Individuals who do well in mathematics and science also often have good spatial skills. However, the predictive direction of links between spatial abilities and mathematical learning has not been firmly established, especially for young children. In the present research, we addressed this issue using a sample from a longitudinal data set that spanned 4 years and which includes measures of mathematical performance and various cognitive skills, including spatial ability. Children were tested once in each of 4 years (Time 1, 2, 3, and 4). At Time 3 and 4, 101 children (in Grades 2, 3, or 4 at Time 3) completed mathematical measures including (a) a number line task (0-1000), (b) arithmetic, and (c) number system knowledge. Measures of spatial ability were collected at Time 1, 2, or 3. As expected, spatial ability was correlated with all of the mathematical measures at Time 3 and 4, and predicted growth in number line performance from Time 3 to Time 4. However, spatial ability did not predict growth in either arithmetic or in number system knowledge. Path analyses were used to test whether number line performance at Time 3 was predictive of arithmetic and number system knowledge at Time 4 or whether the reverse patterns were dominant. Contrary to the prediction that the number line is an important causal construct that facilitates learning arithmetic, no evidence was found that number line performance predicted growth in calculation more than calculation predicted number line growth. However, number system knowledge at Time 3 was predictive of number line performance at Time 4, independently of spatial ability. These results provide useful information about which aspects of growth in mathematical performance are (and are not) related to spatial ability and clarify the relations between number line performance and measures of arithmetic and number system knowledge.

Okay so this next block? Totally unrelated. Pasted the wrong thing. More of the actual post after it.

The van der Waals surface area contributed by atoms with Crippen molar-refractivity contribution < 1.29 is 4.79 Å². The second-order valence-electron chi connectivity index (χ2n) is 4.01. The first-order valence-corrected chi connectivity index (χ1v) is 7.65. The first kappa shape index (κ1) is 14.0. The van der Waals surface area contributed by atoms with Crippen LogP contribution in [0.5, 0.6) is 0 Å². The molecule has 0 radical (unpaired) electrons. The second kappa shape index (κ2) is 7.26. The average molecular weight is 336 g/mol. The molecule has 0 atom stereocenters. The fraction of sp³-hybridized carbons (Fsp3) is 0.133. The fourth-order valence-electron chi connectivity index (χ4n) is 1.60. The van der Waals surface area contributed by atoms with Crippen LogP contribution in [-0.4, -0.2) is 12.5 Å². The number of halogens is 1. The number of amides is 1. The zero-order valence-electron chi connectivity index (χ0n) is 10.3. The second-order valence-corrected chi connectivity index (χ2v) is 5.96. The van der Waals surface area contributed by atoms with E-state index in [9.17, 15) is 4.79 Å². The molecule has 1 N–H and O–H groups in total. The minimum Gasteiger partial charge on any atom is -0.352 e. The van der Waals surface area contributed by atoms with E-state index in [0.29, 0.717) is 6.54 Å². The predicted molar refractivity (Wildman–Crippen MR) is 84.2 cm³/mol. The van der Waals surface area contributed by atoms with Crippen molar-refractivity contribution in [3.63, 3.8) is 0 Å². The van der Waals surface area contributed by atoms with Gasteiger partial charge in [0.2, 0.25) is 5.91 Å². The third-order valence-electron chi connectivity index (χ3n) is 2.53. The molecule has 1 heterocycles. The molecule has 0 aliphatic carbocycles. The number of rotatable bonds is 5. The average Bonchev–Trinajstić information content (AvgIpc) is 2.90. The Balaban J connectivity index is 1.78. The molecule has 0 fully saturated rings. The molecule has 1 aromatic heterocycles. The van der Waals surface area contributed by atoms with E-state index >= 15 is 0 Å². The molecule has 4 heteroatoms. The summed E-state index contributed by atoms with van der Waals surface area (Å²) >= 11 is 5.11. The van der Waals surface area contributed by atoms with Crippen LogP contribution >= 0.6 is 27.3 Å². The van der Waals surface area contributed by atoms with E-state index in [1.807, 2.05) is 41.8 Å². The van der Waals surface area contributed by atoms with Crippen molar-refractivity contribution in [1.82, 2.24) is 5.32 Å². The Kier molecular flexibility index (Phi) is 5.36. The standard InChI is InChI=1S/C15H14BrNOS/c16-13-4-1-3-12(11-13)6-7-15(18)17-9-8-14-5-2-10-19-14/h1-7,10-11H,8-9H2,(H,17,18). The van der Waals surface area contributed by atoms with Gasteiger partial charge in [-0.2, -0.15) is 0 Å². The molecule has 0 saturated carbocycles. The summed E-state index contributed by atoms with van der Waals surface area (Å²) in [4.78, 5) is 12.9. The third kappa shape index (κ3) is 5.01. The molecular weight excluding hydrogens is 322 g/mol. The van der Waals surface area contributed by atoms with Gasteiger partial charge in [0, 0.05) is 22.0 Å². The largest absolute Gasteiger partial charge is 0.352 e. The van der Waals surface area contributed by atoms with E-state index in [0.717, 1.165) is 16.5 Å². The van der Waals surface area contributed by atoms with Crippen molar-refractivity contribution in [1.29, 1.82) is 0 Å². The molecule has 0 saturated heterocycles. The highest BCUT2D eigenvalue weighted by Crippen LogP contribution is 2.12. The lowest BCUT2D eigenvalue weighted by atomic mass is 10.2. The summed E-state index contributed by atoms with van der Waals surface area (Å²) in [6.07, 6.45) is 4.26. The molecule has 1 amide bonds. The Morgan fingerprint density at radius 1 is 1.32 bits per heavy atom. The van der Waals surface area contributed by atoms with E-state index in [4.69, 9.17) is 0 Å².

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Keywords Arithmetic, Mathematics, Number line, Number system knowledge, Spatial abilities
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Journal Frontiers in Psychology
Note This Document is Protected by copyright and was first published by Frontiers. All rights reserved. it is reproduced with permission.
LeFevre, J.-A, Lira, C.J. (Carolina Jimenez), Sowinski, C, Cankaya, O, Kamawar, D, & Skwarchuk, S.-L. (Sheri-Lynn). (2013). Charting the role of the number line in mathematical development. Frontiers in Psychology, 4(SEP). doi:10.3389/fpsyg.2013.00641